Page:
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Old 2013-01-18, 16:55   Link #38
solidguy
I'm not a tumor
 
 
Join Date: Jul 2009
Location: In the dreams of beautiful women
Age: 25
Quote:
Originally Posted by DonQuigleone View Post
A sufficiently small society does not need a rigid system of law to govern itself, as everyone will largely know everyone else, and social pressures can be used to enforce conformity. But even that society will still have a "law", except it will be largely unwritten.

While such societies can often live harmoniously for long periods, if some kind of dispute arises between two factions it can often lead to escalating and ultimately ... murderous consequences, as no one has defined a regular set of penalties, so people will keep seeking revenge against one another.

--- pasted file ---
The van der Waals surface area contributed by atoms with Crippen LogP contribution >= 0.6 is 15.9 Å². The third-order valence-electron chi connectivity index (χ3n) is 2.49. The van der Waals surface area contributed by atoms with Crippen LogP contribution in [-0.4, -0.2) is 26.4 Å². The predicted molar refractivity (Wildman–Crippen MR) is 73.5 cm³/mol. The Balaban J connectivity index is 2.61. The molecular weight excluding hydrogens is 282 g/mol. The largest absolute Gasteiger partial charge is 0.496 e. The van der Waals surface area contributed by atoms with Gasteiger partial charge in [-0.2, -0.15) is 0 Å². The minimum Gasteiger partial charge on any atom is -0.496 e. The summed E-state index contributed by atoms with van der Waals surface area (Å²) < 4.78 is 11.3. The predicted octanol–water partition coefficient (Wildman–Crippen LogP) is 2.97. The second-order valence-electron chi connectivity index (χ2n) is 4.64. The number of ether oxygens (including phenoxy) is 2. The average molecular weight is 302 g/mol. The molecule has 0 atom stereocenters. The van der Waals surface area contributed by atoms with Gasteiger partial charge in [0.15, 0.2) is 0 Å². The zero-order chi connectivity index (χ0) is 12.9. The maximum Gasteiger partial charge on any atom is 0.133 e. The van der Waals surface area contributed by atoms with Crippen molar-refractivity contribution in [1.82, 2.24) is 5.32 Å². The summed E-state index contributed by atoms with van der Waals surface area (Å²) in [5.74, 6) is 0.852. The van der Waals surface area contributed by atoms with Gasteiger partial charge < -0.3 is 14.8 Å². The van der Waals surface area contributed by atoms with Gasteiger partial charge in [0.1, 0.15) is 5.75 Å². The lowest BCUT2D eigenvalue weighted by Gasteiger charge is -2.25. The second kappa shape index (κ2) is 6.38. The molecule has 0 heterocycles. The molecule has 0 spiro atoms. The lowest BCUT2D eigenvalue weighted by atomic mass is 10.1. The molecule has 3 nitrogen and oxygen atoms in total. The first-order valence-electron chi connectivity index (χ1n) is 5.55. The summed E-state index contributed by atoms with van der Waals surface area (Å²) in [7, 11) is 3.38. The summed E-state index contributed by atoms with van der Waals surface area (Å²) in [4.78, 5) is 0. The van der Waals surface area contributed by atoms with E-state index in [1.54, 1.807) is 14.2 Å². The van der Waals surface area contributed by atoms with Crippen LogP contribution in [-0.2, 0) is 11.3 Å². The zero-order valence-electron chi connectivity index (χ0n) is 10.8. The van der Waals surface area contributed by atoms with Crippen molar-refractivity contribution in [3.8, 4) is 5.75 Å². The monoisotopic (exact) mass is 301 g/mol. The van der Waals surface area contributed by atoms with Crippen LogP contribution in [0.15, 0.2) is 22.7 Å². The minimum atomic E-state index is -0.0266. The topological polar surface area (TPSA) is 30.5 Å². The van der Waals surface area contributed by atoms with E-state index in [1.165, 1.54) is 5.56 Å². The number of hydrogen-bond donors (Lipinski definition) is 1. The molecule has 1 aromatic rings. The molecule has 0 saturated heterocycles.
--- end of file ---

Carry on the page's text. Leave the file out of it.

But I disagree that the law is "unfair". It's the definition of fairness. Everyone gets what is due to them, and everyone is equal before it. I can't really think of any better definition then that for "fairness".
Law intends to establish fairness in society but there are so many instances where the execution of it is both unequal and unfair. Don't get me wrong though, I'm not demanding a perfect system where theres 100% fairness all round, just trying to explain that there are instance of lawful justice being unequal and unfair. Fairness is a concept and law is a system. Although related, I don't see them as being one in the same.

Maybe this boils down to defining fairness? Of course each definition will differ depending on what derives from your philosophical/political foundation of thought. I believe in practical equitable outcomes...but I know that school of thought isn't too popular these days...
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